Washington, DC (November 7, 2019) -- Sleep problems and fatigue may affect the cognitive function of children with chronic kidney disease. The findings come from a study that will be presented at ASN Kidney Week 2019 November 5-November 10 at the Walter E. Washington Convention Center in Washington, DC.
Children with chronic kidney disease face a higher risk for experiencing neurocognitive deficits. To examine whether sleep problems or fatigue may play a role, Rebecca Johnson, PhD (Children's Mercy Kansas City) and her colleagues examined clinical trial data related to fatigue, sleep disturbance, low energy, and trouble sleeping in 1,030 children with mild-to-moderate chronic kidney disease.
Among the children in the study, 26% experienced fatigue, 30% reported sleep disturbances, 39% experienced trouble sleeping, and 52% had low energy. Sleep disturbance, trouble sleeping, and low energy were significantly associated with worse parent ratings of overall executive functions (cognitive processes responsible for control of behavior, such as attentional control, inhibition, working memory, and cognitive flexibility). Fatigue and sleep problems were also associated with more parent-reported emotional and behavioral symptoms.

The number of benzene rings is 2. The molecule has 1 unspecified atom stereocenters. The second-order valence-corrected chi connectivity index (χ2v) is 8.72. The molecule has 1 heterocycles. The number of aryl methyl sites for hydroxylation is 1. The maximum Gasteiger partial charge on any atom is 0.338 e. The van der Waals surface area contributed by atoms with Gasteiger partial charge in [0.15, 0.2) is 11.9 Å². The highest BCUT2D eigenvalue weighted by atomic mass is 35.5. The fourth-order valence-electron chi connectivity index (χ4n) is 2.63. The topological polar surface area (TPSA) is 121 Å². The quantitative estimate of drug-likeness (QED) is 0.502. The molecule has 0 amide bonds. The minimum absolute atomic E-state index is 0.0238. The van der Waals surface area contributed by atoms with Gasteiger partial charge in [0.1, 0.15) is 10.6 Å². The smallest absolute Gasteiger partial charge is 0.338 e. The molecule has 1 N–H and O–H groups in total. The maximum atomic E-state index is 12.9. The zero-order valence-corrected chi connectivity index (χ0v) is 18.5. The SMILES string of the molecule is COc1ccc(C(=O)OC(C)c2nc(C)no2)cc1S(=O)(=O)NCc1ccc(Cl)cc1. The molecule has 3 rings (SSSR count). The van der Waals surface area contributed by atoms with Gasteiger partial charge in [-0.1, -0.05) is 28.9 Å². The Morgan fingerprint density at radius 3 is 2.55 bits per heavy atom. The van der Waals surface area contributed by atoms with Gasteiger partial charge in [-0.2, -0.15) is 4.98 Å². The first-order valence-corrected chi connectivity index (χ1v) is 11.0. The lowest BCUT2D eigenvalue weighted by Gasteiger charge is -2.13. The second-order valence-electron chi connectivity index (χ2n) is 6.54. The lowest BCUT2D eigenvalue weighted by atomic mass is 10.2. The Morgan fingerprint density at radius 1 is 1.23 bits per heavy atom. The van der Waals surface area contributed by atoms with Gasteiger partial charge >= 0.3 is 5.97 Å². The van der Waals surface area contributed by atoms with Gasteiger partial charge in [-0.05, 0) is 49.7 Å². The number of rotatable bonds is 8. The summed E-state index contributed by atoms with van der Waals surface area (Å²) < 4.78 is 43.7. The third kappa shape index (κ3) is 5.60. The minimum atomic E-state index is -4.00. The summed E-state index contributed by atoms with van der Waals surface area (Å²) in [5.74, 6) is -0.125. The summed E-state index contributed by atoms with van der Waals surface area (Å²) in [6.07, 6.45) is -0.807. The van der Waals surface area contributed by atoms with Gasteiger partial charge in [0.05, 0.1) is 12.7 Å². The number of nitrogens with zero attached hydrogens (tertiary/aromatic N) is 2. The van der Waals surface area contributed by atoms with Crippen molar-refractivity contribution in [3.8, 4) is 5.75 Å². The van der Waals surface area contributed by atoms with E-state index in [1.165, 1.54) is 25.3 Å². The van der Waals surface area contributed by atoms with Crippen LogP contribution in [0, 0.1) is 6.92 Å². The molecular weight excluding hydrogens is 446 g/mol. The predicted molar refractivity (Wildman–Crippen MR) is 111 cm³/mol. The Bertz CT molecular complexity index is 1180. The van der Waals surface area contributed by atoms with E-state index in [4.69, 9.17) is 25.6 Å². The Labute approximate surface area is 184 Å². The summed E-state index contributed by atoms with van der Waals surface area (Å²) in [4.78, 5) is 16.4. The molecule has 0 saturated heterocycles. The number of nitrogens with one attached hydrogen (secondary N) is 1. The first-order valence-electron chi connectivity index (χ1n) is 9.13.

"Fatigue and sleep problems are prevalent among children with chronic kidney disease and may affect neurocognitive and emotional-behavioral functioning," said Dr. Johnson. "Assessment of sleep problems and fatigue, interventions to improve sleep, and treating medical co-morbidities may promote more positive emotional-behavioral and neurocognitive outcomes for children with chronic kidney disease."
Study: "Sleep Problems and Fatigue and their Relationships with Emotional-behavioral Symptoms and Neurocognitive Outcomes in Pediatric CKD"
ASN Kidney Week 2019, the largest nephrology meeting of its kind, will provide a forum for more than 13,000 professionals to discuss the latest findings in kidney health research and engage in educational sessions related to advances in the care of patients with kidney and related disorders. Kidney Week 2019 will take place November 5 - November 10 in Washington, DC.
Since 1966, ASN has been leading the fight to prevent, treat, and cure kidney diseases throughout the world by educating health professionals and scientists, advancing research and innovation, communicating new knowledge, and advocating for the highest quality care for patients. ASN has more than 20,000 members representing 131 countries. For more information, please visit http://www.